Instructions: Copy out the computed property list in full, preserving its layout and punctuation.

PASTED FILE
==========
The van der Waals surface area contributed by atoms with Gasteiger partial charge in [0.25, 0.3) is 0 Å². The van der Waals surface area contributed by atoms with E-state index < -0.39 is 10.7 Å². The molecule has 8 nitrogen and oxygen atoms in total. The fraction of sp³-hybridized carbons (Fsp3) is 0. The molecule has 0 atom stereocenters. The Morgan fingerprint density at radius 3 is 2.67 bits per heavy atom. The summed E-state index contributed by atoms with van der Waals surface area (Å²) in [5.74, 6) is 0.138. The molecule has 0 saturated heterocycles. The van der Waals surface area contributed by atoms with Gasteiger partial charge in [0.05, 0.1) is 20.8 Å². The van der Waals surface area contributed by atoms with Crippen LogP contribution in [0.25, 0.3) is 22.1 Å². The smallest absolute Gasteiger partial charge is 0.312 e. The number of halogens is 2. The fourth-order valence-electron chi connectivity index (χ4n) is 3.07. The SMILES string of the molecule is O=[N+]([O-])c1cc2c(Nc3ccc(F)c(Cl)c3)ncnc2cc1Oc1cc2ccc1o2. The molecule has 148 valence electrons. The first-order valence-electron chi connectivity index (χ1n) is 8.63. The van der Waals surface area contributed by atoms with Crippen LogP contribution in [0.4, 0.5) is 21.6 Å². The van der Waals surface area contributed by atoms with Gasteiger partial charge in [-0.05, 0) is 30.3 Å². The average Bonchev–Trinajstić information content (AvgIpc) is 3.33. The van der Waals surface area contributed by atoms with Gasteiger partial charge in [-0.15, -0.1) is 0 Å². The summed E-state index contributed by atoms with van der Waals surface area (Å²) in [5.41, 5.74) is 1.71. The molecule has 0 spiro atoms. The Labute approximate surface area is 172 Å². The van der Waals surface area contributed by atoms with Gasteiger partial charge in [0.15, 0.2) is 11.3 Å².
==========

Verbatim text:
The van der Waals surface area contributed by atoms with Gasteiger partial charge in [0.25, 0.3) is 0 Å². The van der Waals surface area contributed by atoms with E-state index < -0.39 is 10.7 Å². The molecule has 8 nitrogen and oxygen atoms in total. The fraction of sp³-hybridized carbons (Fsp3) is 0. The molecule has 0 atom stereocenters. The Morgan fingerprint density at radius 3 is 2.67 bits per heavy atom. The summed E-state index contributed by atoms with van der Waals surface area (Å²) in [5.74, 6) is 0.138. The molecule has 0 saturated heterocycles. The van der Waals surface area contributed by atoms with Gasteiger partial charge in [0.05, 0.1) is 20.8 Å². The van der Waals surface area contributed by atoms with Crippen LogP contribution in [0.25, 0.3) is 22.1 Å². The smallest absolute Gasteiger partial charge is 0.312 e. The number of halogens is 2. The fourth-order valence-electron chi connectivity index (χ4n) is 3.07. The SMILES string of the molecule is O=[N+]([O-])c1cc2c(Nc3ccc(F)c(Cl)c3)ncnc2cc1Oc1cc2ccc1o2. The molecule has 148 valence electrons. The first-order valence-electron chi connectivity index (χ1n) is 8.63. The van der Waals surface area contributed by atoms with Crippen LogP contribution in [0.4, 0.5) is 21.6 Å². The van der Waals surface area contributed by atoms with Gasteiger partial charge in [-0.05, 0) is 30.3 Å². The average Bonchev–Trinajstić information content (AvgIpc) is 3.33. The van der Waals surface area contributed by atoms with Gasteiger partial charge in [-0.15, -0.1) is 0 Å². The summed E-state index contributed by atoms with van der Waals surface area (Å²) in [5.41, 5.74) is 1.71. The molecule has 0 spiro atoms. The Labute approximate surface area is 172 Å². The van der Waals surface area contributed by atoms with Gasteiger partial charge in [0.15, 0.2) is 11.3 Å².